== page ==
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A scene from one Métis Community Festival “Community and family are the centre of the Métis Nation,” explained Métis Nation of Ontario (MNO) President, Gary Lipinski, during one of the nine Métis Community Festivals organized by the MNO this summer and fall. President Lipinski who attended several of the Festivals added: “This is why we hold these events, they keep our culture vibrant and alive while giving us the opportunity to have fun and renew friendships.”
Enthusiastic crowds gathered for the Métis Community Festivals held May 27 near Windsor, July 11 at the local park in Bancroft, July 14 at Ma-Ta-Way Park near Renfrew, September 8 at Aaron Park near Dryden, September 15 at the Massey Fair Grounds near Sudbury, September 22 at Silver Lake Park near Port Dover, September 23 at Talbot Park near Port McNicoll, September 29 at Camp Bickell near Iroquois Falls and September 30 at Club Richelieu in Welland. “We felt it was important to hold A scene from one Métis Community Festival these Festivals as widely as possible across Ontario,” stated President Lipinski, “and each Festival was located between Métis communities. We wanted to make the Festivals accessible to as many of our MNO citizens as possible.”
In keeping with Métis spiritual beliefs, MNO Senators provided opening and closing prayers at each Festival, setting the proper tone for the events and reminding all participants to be thankful.
Métis culture and traditions were front and centre at each Festival. MNO Chair France Picotte, for example, taught the basic techniques for finger-weaving sashes at the Camp Bickell event. “A key part of these celebrations,” said Chair Picotte, “is passing on the traditional Métis knowledge to our young people.” Also at Camp Bickell, Region 3 Captain of the Hunt Andy Lefebvre and his harvesting team displayed a moose hanging on poles shot by Jacques Picotte. Andy was very patient with children in attendance as he shared traditional teachings on A scene from one Métis Community Festivalhow to prepare the moose for the community freezer. Paul Rondeau also demonstrated working with cedar wood, which is used to build birch bark canoes.
Music and dancing were big parts of most of the Festivals. The Kwiijikwewag Métis Women’s Drum Group, the MNO Georgian Bay Métis Council Youth Drummers, Cindy Thompson’s fiddle students and the Copegog Family Band provided lively performances at the Talbot Park Festival, while Senator John and Dylinda George fired up the dance floor with a jigging workshop at the Aaron Park event. The Talbot Park Festival was also enlivened by Lillian Penner, a young fiddler who got everyone’s heels tapping. Daryle Gardipy taught different dance techniques at the Ma-Ta-Way Park event and the Les Amis Qui Danse group provided square dancing instruction at Camp Bickell.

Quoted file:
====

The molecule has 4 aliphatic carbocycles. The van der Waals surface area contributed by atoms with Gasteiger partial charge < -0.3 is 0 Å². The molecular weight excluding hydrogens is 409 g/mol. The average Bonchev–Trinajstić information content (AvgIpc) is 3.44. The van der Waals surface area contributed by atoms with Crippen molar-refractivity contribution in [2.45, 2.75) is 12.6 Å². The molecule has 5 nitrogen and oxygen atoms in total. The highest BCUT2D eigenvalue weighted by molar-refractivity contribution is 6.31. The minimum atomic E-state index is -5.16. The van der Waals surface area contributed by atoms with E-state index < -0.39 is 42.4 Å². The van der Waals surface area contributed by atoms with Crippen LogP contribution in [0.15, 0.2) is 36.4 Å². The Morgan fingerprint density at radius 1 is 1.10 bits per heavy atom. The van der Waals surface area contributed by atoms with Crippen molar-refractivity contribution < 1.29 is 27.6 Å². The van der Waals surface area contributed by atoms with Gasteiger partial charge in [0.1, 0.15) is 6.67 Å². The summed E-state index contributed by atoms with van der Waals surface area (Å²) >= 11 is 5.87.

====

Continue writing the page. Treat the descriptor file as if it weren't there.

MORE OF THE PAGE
Métis history was not forgotten at these Festivals either. Club Richelieu, Port Dover A scene from one Métis Community Festival and Camp Bickell each featured historical recreations of Métis encampments and Port Dover’s activities included the Métis Voyageur Games. These are competitions based on the traditional lifestyle of Métis Voyageurs. Hank and Scott Rowlinson provided instruction and supervision and everyone had a great time! Our natural heritage was also celebrated at the Festivals. In Aaron Park, Arlene Williams led a nature walk, which enjoyed great participation despite rain during that particular Festival
Craft making played a big role in several Festivals as well. The Kenora Métis Warmth and Wellness Committee provided a knitting display and an on-site demonstration at the Aaron Park event, while Regina Rosignol demonstrated her quilt-making expertise at Camp Bickell. Dot-painting was a popular activity with young and old at most of the Festivals and a tie blanket workshop at the Massey Fairgrounds Festival attracted participants of all ages
Every Festival had many activities for the children and laughter filled the air especially during events such as the good old-fashioned three-legged race at Aaron Park, sack races and four-person snowshoe races at Club Richelieu. There were also vendors, displays and door prizes at most of the events. The cooks won rave reviews for their meals that always included traditional Métis fare such as bannock, corn roast, fish fry, bear, wild turkey, venison, fish and moose stew.
Each Métis Community Festival was a resounding success. The hard work of MNO Community Council volunteers with the assistance of MNO staff paid off in enjoyable events for all involved. “Our Métis culture,” stated President Lipinski, “is something that we all can be very proud of, and something that our families and communities keep alive. It is events like these that really bring that home!”